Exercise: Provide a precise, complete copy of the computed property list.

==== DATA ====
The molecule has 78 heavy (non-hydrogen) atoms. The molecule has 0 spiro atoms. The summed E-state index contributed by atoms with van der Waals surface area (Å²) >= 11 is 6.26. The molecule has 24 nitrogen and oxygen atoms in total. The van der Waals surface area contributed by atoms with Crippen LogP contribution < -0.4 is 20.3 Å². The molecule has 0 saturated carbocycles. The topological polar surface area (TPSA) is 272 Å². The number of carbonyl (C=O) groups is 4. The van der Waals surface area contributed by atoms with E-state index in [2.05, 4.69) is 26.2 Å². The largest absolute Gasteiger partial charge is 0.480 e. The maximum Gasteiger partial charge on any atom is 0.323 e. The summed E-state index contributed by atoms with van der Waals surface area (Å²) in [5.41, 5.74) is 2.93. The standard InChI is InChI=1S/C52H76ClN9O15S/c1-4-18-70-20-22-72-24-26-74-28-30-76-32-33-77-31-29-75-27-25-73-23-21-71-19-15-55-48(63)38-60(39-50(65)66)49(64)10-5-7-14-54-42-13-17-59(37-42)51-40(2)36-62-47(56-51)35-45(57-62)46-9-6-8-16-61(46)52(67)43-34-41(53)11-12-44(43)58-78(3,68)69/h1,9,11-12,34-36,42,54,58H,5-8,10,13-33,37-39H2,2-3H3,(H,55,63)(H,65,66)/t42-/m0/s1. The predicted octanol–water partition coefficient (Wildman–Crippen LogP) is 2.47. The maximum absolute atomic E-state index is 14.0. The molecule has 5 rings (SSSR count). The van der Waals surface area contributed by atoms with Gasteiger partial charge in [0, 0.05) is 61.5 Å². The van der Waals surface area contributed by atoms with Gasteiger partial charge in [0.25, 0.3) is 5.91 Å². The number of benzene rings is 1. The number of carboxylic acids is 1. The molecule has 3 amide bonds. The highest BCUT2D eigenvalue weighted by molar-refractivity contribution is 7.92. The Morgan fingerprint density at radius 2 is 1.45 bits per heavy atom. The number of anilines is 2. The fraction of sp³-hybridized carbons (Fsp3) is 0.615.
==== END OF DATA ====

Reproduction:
The molecule has 78 heavy (non-hydrogen) atoms. The molecule has 0 spiro atoms. The summed E-state index contributed by atoms with van der Waals surface area (Å²) >= 11 is 6.26. The molecule has 24 nitrogen and oxygen atoms in total. The van der Waals surface area contributed by atoms with Crippen LogP contribution < -0.4 is 20.3 Å². The molecule has 0 saturated carbocycles. The topological polar surface area (TPSA) is 272 Å². The number of carbonyl (C=O) groups is 4. The van der Waals surface area contributed by atoms with E-state index in [2.05, 4.69) is 26.2 Å². The largest absolute Gasteiger partial charge is 0.480 e. The maximum Gasteiger partial charge on any atom is 0.323 e. The summed E-state index contributed by atoms with van der Waals surface area (Å²) in [5.41, 5.74) is 2.93. The standard InChI is InChI=1S/C52H76ClN9O15S/c1-4-18-70-20-22-72-24-26-74-28-30-76-32-33-77-31-29-75-27-25-73-23-21-71-19-15-55-48(63)38-60(39-50(65)66)49(64)10-5-7-14-54-42-13-17-59(37-42)51-40(2)36-62-47(56-51)35-45(57-62)46-9-6-8-16-61(46)52(67)43-34-41(53)11-12-44(43)58-78(3,68)69/h1,9,11-12,34-36,42,54,58H,5-8,10,13-33,37-39H2,2-3H3,(H,55,63)(H,65,66)/t42-/m0/s1. The predicted octanol–water partition coefficient (Wildman–Crippen LogP) is 2.47. The maximum absolute atomic E-state index is 14.0. The molecule has 5 rings (SSSR count). The van der Waals surface area contributed by atoms with Gasteiger partial charge in [0, 0.05) is 61.5 Å². The van der Waals surface area contributed by atoms with Gasteiger partial charge in [0.25, 0.3) is 5.91 Å². The number of benzene rings is 1. The number of carboxylic acids is 1. The molecule has 3 amide bonds. The highest BCUT2D eigenvalue weighted by molar-refractivity contribution is 7.92. The Morgan fingerprint density at radius 2 is 1.45 bits per heavy atom. The number of anilines is 2. The fraction of sp³-hybridized carbons (Fsp3) is 0.615.